Ward election system to be on November ballot

Chester town board agrees unanimously to put the idea to voters even as some members express doubts


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By Frances Ruth Harris

— The Chester town board voted unanimously July 11 to put the proposed ward election system on the November ballot.

Two board members, Bob Valentine and Brendan Medican, said they weren't sold on the idea of changing the town's election system to one that would divide Chester into districts, with each deciding its own representative on the board. But they agreed with the rest of the board that the decision should be left to the voters.

Stephen Keahon of Preserve Chester, a citizens' group that supports the switch to a ward system, told the Chronicle: "The agenda was pushed by the residents and should be voted on by the residents. Preserve Chester is happy with this result. Everyone has a right to live anywhere. We just want to ensure we have equal representation in our town. Now that we have wards on the November ballot, it's all about stopping voter apathy. Chester residents need to wake up and get in the voting booth."

Valentine noted that a referendum held at the same time as the general election would save the town from paying for a special election, which would cost from $15,000 to $20,000.

Supervisor Alex Jamieson said he wants to retain a four-member board rather than expand it to six members, an option under the ward system.

He also said that, if the ward system passes, he'd prefer that the town board draw the district boundaries and not the Orange County Board of Elections.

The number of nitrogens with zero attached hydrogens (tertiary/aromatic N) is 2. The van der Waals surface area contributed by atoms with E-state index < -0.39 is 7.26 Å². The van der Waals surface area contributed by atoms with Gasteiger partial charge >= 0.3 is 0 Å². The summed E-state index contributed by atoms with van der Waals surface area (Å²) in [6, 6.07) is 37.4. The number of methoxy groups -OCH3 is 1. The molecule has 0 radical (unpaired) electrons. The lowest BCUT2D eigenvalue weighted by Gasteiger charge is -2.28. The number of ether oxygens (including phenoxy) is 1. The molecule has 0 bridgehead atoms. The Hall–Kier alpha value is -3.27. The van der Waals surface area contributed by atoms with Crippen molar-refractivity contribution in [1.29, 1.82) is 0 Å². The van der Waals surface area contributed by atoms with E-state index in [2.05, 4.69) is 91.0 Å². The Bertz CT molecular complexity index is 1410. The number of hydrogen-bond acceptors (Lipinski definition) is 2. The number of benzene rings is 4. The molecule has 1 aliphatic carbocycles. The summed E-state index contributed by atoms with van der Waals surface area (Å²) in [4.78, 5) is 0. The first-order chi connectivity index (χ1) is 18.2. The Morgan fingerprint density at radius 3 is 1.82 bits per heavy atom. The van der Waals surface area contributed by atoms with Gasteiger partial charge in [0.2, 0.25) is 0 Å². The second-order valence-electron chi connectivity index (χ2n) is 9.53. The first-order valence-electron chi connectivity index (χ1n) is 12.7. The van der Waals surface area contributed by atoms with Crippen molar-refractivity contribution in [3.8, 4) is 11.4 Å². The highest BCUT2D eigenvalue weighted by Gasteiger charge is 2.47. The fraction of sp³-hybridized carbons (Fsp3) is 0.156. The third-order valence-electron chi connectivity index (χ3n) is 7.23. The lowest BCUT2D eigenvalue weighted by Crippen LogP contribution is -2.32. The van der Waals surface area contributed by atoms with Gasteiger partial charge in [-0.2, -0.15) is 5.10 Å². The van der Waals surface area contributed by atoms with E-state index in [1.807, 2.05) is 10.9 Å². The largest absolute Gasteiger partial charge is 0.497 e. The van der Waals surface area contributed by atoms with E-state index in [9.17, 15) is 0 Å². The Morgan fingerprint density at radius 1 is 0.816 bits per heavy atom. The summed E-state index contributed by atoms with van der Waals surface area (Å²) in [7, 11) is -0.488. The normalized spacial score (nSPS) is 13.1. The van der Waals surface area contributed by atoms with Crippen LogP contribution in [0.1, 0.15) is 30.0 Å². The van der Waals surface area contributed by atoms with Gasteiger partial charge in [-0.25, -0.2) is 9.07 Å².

A changing townProponents say the ward system will help ease the social exchanges expected when the Greens of Chester, a 431-unit housing development, increases voter rolls by nearly 13 percent. Hasidim are expected to occupy the Greens when it is completed.

Gerald Benjamin, a professor and director of the Benjamin Center at SUNY New Paltz, which collaborates with local governments on topics of concern to local citizens, told residents in June: "We have seen these effects on local governance as Hasidic population grows — one, increased conflict over land use, two, resultant effort to create new governments and villages, three, increased growth-related pressure for basic services like water and sewer, four, increased litigiousness, five, redefinition of local political dynamics from party-based politics to politics based on support or opposition to the Hasidic community to overall increased mobilization and turnout."



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